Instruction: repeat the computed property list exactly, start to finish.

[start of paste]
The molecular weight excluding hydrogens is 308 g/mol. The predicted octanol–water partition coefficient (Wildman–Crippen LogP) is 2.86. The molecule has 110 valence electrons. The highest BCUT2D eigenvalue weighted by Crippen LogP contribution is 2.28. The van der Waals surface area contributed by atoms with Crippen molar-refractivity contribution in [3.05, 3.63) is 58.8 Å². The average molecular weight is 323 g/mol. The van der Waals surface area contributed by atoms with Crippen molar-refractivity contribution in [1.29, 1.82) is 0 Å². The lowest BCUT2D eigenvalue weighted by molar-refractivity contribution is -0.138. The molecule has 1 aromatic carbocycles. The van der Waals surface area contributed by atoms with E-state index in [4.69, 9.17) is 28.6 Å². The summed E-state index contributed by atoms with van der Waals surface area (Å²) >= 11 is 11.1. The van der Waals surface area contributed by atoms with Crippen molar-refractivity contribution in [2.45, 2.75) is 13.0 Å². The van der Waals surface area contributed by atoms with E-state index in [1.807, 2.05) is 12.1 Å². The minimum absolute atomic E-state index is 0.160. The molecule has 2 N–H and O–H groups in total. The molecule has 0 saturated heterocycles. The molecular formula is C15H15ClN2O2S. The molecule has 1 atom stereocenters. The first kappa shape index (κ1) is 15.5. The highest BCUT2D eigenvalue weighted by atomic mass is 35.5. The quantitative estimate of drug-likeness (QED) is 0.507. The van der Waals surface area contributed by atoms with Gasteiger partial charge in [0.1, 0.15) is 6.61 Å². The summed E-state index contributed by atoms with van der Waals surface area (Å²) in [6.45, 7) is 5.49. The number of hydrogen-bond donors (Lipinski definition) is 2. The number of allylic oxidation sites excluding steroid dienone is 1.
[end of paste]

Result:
The molecular weight excluding hydrogens is 308 g/mol. The predicted octanol–water partition coefficient (Wildman–Crippen LogP) is 2.86. The molecule has 110 valence electrons. The highest BCUT2D eigenvalue weighted by Crippen LogP contribution is 2.28. The van der Waals surface area contributed by atoms with Crippen molar-refractivity contribution in [3.05, 3.63) is 58.8 Å². The average molecular weight is 323 g/mol. The van der Waals surface area contributed by atoms with Crippen molar-refractivity contribution in [1.29, 1.82) is 0 Å². The lowest BCUT2D eigenvalue weighted by molar-refractivity contribution is -0.138. The molecule has 1 aromatic carbocycles. The van der Waals surface area contributed by atoms with E-state index in [4.69, 9.17) is 28.6 Å². The summed E-state index contributed by atoms with van der Waals surface area (Å²) >= 11 is 11.1. The van der Waals surface area contributed by atoms with Crippen molar-refractivity contribution in [2.45, 2.75) is 13.0 Å². The van der Waals surface area contributed by atoms with E-state index in [1.807, 2.05) is 12.1 Å². The minimum absolute atomic E-state index is 0.160. The molecule has 2 N–H and O–H groups in total. The molecule has 0 saturated heterocycles. The molecular formula is C15H15ClN2O2S. The molecule has 1 atom stereocenters. The first kappa shape index (κ1) is 15.5. The highest BCUT2D eigenvalue weighted by atomic mass is 35.5. The quantitative estimate of drug-likeness (QED) is 0.507. The van der Waals surface area contributed by atoms with Gasteiger partial charge in [0.1, 0.15) is 6.61 Å². The summed E-state index contributed by atoms with van der Waals surface area (Å²) in [6.45, 7) is 5.49. The number of hydrogen-bond donors (Lipinski definition) is 2. The number of allylic oxidation sites excluding steroid dienone is 1.